Wonkette Goes Solo

Ken Layne has announced that Wonkette has been cast out of the Nick Denton media empire and gone solo, along with a couple of other Denton sites you’ve never heard of. The rationale is complicated but, essentially, Gawker Media was having trouble selling ads on those sites and thinks there’s going to be another bursting of the Internet bubble.

Could be. The irony is that Wonkette will now be joining the BlogAds network, which OTB has been a part of since 2004, and sales there have been painfully slow. Henry Copeland and his team are the best in the business — hell, they invented the business — but it’s a down market despite the heat of the political season.

FILED UNDER: General,
James Joyner
About James Joyner
James Joyner is Professor and Department Head of Security Studies at Marine Corps University's Command and Staff College and a nonresident senior fellow at the Scowcroft Center for Strategy and Security at the Atlantic Council. He's a former Army officer and Desert Storm vet. Views expressed here are his own. Follow James on Twitter @DrJJoyner.

Comments

  1. Bithead says:

    Maybe it’s Cox and her like that isn’t selling?

    I mean, have you noticed a decline, James? I sure haven’t…

  2. James Joyner says:

    Ad revenue’s definitely down across the political blogs from the 2006 cycle. BlogAds is the most transparent of the networks, since you can easily track the traffic, ad sales, and pricing of hundreds of blogs. Sites that were selling dozens of ads are now selling fewer.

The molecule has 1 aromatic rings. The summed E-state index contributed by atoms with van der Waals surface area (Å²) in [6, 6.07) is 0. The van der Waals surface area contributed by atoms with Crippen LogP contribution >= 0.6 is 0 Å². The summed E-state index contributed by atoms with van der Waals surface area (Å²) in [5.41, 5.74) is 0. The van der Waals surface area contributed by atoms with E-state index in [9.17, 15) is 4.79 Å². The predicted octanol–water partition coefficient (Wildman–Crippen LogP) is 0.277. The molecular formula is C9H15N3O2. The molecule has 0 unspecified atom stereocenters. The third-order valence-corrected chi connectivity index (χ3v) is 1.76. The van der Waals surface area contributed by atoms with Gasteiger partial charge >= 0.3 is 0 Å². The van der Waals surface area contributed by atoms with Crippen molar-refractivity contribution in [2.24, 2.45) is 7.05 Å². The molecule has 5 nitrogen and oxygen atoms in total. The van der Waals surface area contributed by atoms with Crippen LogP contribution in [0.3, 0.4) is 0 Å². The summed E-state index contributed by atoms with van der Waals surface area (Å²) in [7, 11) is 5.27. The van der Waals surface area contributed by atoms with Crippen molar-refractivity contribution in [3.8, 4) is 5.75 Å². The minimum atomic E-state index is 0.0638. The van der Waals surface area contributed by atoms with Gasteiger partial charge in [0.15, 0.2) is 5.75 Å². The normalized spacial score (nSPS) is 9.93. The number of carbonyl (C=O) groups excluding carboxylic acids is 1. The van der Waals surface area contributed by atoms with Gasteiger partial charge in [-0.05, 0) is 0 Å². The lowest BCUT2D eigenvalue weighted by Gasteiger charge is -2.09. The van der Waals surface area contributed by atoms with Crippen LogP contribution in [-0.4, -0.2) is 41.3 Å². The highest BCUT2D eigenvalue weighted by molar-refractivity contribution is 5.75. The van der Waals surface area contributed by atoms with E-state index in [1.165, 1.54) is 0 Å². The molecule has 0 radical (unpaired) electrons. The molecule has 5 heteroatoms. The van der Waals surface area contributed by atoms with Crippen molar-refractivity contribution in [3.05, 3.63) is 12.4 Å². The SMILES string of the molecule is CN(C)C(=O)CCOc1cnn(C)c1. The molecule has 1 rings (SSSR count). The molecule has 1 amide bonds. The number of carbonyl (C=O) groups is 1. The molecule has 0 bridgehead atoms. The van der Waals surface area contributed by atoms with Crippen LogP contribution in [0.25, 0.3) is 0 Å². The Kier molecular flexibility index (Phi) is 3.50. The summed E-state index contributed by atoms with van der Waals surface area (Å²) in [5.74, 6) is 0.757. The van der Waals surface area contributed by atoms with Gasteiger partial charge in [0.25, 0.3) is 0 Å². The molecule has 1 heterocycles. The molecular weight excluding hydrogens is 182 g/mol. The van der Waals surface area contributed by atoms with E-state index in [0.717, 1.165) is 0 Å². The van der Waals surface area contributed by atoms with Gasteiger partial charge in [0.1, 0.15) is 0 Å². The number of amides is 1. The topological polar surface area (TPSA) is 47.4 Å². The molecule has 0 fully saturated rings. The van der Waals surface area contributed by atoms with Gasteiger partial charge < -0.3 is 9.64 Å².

I do think, however, that ads are selling for higher prices.

  3. Bithead says:

    Well, then your response still leaves open the question if some blogs are more affected than others. What I’m driving at is I’m wondering if there’s any takeaway for November to be had in this shift.

  4. James Joyner says:

    The BlogAds order page has the data broken down by pageviews, price, and ads sold. Some skewing, since comped ads could be included.

    From what I can tell, Denton’s decision makes sense: The entertainment blogs continue to do quite well while political blogs are underperforming their traffic.

  5. Bithead says:

    Mmm.

    Underperforming their traffic….. (Drumming fingers.)

    This would seem to suggest the hitrates haven’t dropped by much if at all, just the clickthroughs have.

    Ill have to think about that one, but the first scenario that comes to mind to explain that one, is that the hits the sites are getting are increasingly narrow, and most are from readers who show up to a site every given day. They getting more hits, but those hits aren’t coming from new readers. (I may be wrong on the whole, but in my experience relatively new readers are the ones that tend to clickthrough the most)

    I’d give a lemon cookie to see the breakdowns on what are more affected, left to right, though.

    Either way, however, this does not speak to me of a longing for ‘change’ in the grass roots… merely a number of activists immersing themselves in the political events of the day, several times per day.